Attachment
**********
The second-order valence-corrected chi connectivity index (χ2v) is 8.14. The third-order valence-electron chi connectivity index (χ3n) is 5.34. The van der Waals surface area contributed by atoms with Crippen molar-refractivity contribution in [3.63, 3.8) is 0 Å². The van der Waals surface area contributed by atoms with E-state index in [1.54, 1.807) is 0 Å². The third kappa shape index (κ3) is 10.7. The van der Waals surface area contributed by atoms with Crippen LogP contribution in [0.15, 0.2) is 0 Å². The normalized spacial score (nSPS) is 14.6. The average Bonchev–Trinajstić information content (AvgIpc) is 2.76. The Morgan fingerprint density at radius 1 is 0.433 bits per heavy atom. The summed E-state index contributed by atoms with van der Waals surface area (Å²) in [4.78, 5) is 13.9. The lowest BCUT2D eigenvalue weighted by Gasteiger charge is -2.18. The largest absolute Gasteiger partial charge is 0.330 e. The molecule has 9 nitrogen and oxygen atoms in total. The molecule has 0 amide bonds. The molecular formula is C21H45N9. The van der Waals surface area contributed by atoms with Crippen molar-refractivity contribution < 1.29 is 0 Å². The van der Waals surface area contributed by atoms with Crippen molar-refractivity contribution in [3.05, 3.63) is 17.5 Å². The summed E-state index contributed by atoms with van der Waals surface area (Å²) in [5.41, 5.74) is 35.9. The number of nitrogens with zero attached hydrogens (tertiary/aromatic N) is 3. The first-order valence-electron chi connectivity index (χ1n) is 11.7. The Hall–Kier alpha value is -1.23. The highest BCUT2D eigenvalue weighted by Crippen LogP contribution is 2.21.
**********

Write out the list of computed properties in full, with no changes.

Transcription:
The second-order valence-corrected chi connectivity index (χ2v) is 8.14. The third-order valence-electron chi connectivity index (χ3n) is 5.34. The van der Waals surface area contributed by atoms with Crippen molar-refractivity contribution in [3.63, 3.8) is 0 Å². The van der Waals surface area contributed by atoms with E-state index in [1.54, 1.807) is 0 Å². The third kappa shape index (κ3) is 10.7. The van der Waals surface area contributed by atoms with Crippen LogP contribution in [0.15, 0.2) is 0 Å². The normalized spacial score (nSPS) is 14.6. The average Bonchev–Trinajstić information content (AvgIpc) is 2.76. The Morgan fingerprint density at radius 1 is 0.433 bits per heavy atom. The summed E-state index contributed by atoms with van der Waals surface area (Å²) in [4.78, 5) is 13.9. The lowest BCUT2D eigenvalue weighted by Gasteiger charge is -2.18. The largest absolute Gasteiger partial charge is 0.330 e. The molecule has 9 nitrogen and oxygen atoms in total. The molecule has 0 amide bonds. The molecular formula is C21H45N9. The van der Waals surface area contributed by atoms with Crippen molar-refractivity contribution < 1.29 is 0 Å². The van der Waals surface area contributed by atoms with Crippen molar-refractivity contribution in [3.05, 3.63) is 17.5 Å². The summed E-state index contributed by atoms with van der Waals surface area (Å²) in [5.41, 5.74) is 35.9. The number of nitrogens with zero attached hydrogens (tertiary/aromatic N) is 3. The first-order valence-electron chi connectivity index (χ1n) is 11.7. The Hall–Kier alpha value is -1.23. The highest BCUT2D eigenvalue weighted by Crippen LogP contribution is 2.21.